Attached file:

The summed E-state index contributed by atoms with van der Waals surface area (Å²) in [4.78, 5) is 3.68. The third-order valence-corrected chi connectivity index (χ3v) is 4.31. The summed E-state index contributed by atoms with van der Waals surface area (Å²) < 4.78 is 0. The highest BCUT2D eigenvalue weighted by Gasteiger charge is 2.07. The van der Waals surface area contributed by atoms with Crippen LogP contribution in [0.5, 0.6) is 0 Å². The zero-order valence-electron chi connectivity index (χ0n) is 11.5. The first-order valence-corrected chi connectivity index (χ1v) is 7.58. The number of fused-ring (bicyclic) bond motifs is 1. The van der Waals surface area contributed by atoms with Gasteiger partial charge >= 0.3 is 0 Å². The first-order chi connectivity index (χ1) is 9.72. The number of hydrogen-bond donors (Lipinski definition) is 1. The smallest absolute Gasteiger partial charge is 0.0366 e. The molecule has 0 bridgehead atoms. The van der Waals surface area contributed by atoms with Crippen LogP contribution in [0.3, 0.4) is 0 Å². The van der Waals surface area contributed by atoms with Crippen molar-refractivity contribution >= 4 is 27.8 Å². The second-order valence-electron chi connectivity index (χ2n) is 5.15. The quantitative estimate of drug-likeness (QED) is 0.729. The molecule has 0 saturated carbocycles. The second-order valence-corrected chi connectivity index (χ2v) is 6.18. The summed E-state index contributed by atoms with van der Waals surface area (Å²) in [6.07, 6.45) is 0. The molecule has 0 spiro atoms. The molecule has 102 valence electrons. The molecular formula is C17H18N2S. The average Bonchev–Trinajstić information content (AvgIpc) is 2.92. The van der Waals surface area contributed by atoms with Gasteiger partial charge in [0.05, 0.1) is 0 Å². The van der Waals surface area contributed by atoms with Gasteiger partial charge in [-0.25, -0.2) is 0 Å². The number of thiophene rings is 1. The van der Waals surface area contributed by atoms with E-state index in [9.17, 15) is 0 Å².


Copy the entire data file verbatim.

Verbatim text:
The summed E-state index contributed by atoms with van der Waals surface area (Å²) in [4.78, 5) is 3.68. The third-order valence-corrected chi connectivity index (χ3v) is 4.31. The summed E-state index contributed by atoms with van der Waals surface area (Å²) < 4.78 is 0. The highest BCUT2D eigenvalue weighted by Gasteiger charge is 2.07. The van der Waals surface area contributed by atoms with Crippen LogP contribution in [0.5, 0.6) is 0 Å². The zero-order valence-electron chi connectivity index (χ0n) is 11.5. The first-order valence-corrected chi connectivity index (χ1v) is 7.58. The number of fused-ring (bicyclic) bond motifs is 1. The van der Waals surface area contributed by atoms with Gasteiger partial charge >= 0.3 is 0 Å². The first-order chi connectivity index (χ1) is 9.72. The number of hydrogen-bond donors (Lipinski definition) is 1. The smallest absolute Gasteiger partial charge is 0.0366 e. The molecule has 0 bridgehead atoms. The van der Waals surface area contributed by atoms with Crippen LogP contribution in [0.3, 0.4) is 0 Å². The van der Waals surface area contributed by atoms with Crippen molar-refractivity contribution >= 4 is 27.8 Å². The second-order valence-electron chi connectivity index (χ2n) is 5.15. The quantitative estimate of drug-likeness (QED) is 0.729. The molecule has 0 saturated carbocycles. The second-order valence-corrected chi connectivity index (χ2v) is 6.18. The summed E-state index contributed by atoms with van der Waals surface area (Å²) in [6.07, 6.45) is 0. The molecule has 0 spiro atoms. The molecule has 102 valence electrons. The molecular formula is C17H18N2S. The average Bonchev–Trinajstić information content (AvgIpc) is 2.92. The van der Waals surface area contributed by atoms with Gasteiger partial charge in [0.05, 0.1) is 0 Å². The van der Waals surface area contributed by atoms with Gasteiger partial charge in [-0.25, -0.2) is 0 Å². The number of thiophene rings is 1. The van der Waals surface area contributed by atoms with E-state index in [9.17, 15) is 0 Å².